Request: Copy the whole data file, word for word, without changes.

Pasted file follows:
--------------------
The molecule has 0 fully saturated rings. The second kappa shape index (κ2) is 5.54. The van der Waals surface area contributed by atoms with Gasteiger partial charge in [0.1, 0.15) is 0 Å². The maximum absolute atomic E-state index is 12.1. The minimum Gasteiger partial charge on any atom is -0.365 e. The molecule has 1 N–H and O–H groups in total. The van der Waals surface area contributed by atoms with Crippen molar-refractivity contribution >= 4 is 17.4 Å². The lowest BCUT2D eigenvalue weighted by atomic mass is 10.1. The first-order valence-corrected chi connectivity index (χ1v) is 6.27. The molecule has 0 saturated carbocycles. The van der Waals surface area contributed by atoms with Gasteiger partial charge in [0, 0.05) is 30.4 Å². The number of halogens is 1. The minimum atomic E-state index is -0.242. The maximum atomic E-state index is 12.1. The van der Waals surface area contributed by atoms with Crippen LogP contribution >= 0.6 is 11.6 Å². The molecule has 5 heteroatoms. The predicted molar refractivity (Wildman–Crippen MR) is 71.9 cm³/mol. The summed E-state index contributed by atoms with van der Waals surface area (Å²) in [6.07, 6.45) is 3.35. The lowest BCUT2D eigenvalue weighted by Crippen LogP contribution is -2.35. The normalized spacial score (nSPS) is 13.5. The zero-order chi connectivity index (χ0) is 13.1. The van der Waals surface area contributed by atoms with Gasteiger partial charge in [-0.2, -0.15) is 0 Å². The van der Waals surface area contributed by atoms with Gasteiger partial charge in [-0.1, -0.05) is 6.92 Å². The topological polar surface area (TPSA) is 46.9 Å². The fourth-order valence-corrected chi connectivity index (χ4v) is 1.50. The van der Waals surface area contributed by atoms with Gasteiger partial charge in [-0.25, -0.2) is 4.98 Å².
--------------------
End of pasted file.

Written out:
The molecule has 0 fully saturated rings. The second kappa shape index (κ2) is 5.54. The van der Waals surface area contributed by atoms with Gasteiger partial charge in [0.1, 0.15) is 0 Å². The maximum absolute atomic E-state index is 12.1. The minimum Gasteiger partial charge on any atom is -0.365 e. The molecule has 1 N–H and O–H groups in total. The van der Waals surface area contributed by atoms with Crippen molar-refractivity contribution >= 4 is 17.4 Å². The lowest BCUT2D eigenvalue weighted by atomic mass is 10.1. The first-order valence-corrected chi connectivity index (χ1v) is 6.27. The molecule has 0 saturated carbocycles. The van der Waals surface area contributed by atoms with Gasteiger partial charge in [0, 0.05) is 30.4 Å². The number of halogens is 1. The minimum atomic E-state index is -0.242. The maximum atomic E-state index is 12.1. The van der Waals surface area contributed by atoms with Crippen LogP contribution >= 0.6 is 11.6 Å². The molecule has 5 heteroatoms. The predicted molar refractivity (Wildman–Crippen MR) is 71.9 cm³/mol. The summed E-state index contributed by atoms with van der Waals surface area (Å²) in [6.07, 6.45) is 3.35. The lowest BCUT2D eigenvalue weighted by Crippen LogP contribution is -2.35. The normalized spacial score (nSPS) is 13.5. The zero-order chi connectivity index (χ0) is 13.1. The van der Waals surface area contributed by atoms with Gasteiger partial charge in [-0.2, -0.15) is 0 Å². The van der Waals surface area contributed by atoms with Gasteiger partial charge in [-0.1, -0.05) is 6.92 Å². The topological polar surface area (TPSA) is 46.9 Å². The fourth-order valence-corrected chi connectivity index (χ4v) is 1.50. The van der Waals surface area contributed by atoms with Gasteiger partial charge in [-0.25, -0.2) is 4.98 Å².